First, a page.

When a Friend Asked What to Say When Her Son Said, 'What's Wrong With Her?'

Yesterday I got a text from one of my best friends explaining she had been out to dinner with her husband and 5-year-old. While waiting for their table, they encountered a little girl with Down syndrome around the same age as her son. Her son and the girl played together for the time they were waiting, and when their table was ready, the other family walked away and her son asked “What’s wrong with her?” He did not say it in an ugly way, he was just curious and asking in the only way his 5-year-old brain knew how to. No one got upset or embarrassed, but she found herself at a loss for words and unable to explain Down syndrome in an age appropriate way.

She asked me, “How do I explain where everyone is on the same page and no one is offended?” That’s a tough question and I found myself wondering the same thing. But I did have a response to her son’s question, so I said, “Explain to him that nothing is ‘wrong’ with her, she is just as God intended her to be.”

I understand disability is something foreign to anyone who hasn’t experienced it first hand or at least knows someone who has. I knew nothing about Down syndrome until I found out Asher would be born with it. Even now I don’t know everything, I learn something new every day. I still find myself unsure of how to navigate this world and depend on other parents, teachers and therapists to help me stay on course.

I can’t speak for all parents of kids with disabilities, but I know most of us just want for our kids to be accepted. We want other kids to look at them and see another kid, not their diagnosis.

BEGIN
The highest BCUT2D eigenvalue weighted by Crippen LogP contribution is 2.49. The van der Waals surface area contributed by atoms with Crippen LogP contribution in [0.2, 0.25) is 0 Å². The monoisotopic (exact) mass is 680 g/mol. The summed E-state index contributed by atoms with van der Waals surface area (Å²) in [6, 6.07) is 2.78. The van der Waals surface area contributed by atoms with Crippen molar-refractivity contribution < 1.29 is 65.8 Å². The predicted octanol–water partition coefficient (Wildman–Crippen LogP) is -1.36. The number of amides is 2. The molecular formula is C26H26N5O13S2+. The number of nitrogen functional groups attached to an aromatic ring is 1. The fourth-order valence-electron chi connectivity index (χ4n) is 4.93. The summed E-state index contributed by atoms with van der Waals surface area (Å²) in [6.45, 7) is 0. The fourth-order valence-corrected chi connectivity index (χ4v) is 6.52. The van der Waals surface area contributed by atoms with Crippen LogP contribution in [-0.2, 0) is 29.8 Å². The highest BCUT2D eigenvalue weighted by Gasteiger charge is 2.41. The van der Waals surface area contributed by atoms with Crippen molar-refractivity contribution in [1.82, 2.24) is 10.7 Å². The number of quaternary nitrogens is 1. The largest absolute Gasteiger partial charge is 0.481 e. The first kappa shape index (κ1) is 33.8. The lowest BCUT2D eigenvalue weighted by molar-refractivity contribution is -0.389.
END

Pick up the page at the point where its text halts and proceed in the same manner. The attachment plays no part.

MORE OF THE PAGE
We want you to teach your typical child that different doesn’t equal “wrong.” That our differences should be embraced and celebrated, not ignored or shunned. Curiosity is a natural part of childhood, so encourage them to ask questions in a respectful way and to introduce themselves to the person they are curious about.

I believe this applies to all kids, regardless of ability, race or religion. I firmly believe that we, as parents, have the power to change the world through our kids. By raising our kids to love, respect, and accept everyone — by discouraging ignorance and fear of the unknown and different — we can change our reality and that of future generations.

Realize the power you hold as a parent and use that power responsibly, for the greater good. Be awesome to one another and most importantly, be the change you wish to see in the world. Allow your children to see this in you and they will follow your lead.

Follow this journey at Asher’s Army.

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Thinkstock image by DenKuvaiev

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